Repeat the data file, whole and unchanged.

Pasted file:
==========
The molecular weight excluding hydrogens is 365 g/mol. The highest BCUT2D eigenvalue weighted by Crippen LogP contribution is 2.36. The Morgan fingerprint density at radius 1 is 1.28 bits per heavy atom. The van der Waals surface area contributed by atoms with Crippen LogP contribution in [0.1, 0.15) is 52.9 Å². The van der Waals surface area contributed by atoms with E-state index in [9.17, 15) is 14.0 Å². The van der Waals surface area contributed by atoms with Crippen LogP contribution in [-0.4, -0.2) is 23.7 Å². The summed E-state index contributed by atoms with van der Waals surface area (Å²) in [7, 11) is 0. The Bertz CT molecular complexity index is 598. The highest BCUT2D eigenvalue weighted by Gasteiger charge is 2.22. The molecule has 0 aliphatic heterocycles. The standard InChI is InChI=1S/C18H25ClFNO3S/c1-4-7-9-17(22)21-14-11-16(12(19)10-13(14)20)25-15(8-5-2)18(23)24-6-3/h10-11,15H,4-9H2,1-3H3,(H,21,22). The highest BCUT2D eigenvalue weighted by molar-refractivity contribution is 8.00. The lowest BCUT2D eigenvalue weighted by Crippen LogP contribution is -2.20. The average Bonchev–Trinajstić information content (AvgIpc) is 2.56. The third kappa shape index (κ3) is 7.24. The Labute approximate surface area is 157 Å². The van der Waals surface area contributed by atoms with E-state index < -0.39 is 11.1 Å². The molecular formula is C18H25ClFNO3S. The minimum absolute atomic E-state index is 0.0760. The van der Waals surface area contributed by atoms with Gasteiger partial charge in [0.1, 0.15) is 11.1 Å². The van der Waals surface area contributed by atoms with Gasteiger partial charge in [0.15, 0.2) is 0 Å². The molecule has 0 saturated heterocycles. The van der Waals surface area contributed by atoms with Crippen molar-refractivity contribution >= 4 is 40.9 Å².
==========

The molecular weight excluding hydrogens is 365 g/mol. The highest BCUT2D eigenvalue weighted by Crippen LogP contribution is 2.36. The Morgan fingerprint density at radius 1 is 1.28 bits per heavy atom. The van der Waals surface area contributed by atoms with Crippen LogP contribution in [0.1, 0.15) is 52.9 Å². The van der Waals surface area contributed by atoms with E-state index in [9.17, 15) is 14.0 Å². The van der Waals surface area contributed by atoms with Crippen LogP contribution in [-0.4, -0.2) is 23.7 Å². The summed E-state index contributed by atoms with van der Waals surface area (Å²) in [7, 11) is 0. The Bertz CT molecular complexity index is 598. The highest BCUT2D eigenvalue weighted by Gasteiger charge is 2.22. The molecule has 0 aliphatic heterocycles. The standard InChI is InChI=1S/C18H25ClFNO3S/c1-4-7-9-17(22)21-14-11-16(12(19)10-13(14)20)25-15(8-5-2)18(23)24-6-3/h10-11,15H,4-9H2,1-3H3,(H,21,22). The highest BCUT2D eigenvalue weighted by molar-refractivity contribution is 8.00. The lowest BCUT2D eigenvalue weighted by Crippen LogP contribution is -2.20. The average Bonchev–Trinajstić information content (AvgIpc) is 2.56. The third kappa shape index (κ3) is 7.24. The Labute approximate surface area is 157 Å². The van der Waals surface area contributed by atoms with E-state index < -0.39 is 11.1 Å². The molecular formula is C18H25ClFNO3S. The minimum absolute atomic E-state index is 0.0760. The van der Waals surface area contributed by atoms with Gasteiger partial charge in [0.1, 0.15) is 11.1 Å². The van der Waals surface area contributed by atoms with Gasteiger partial charge in [0.15, 0.2) is 0 Å². The molecule has 0 saturated heterocycles. The van der Waals surface area contributed by atoms with Crippen molar-refractivity contribution >= 4 is 40.9 Å².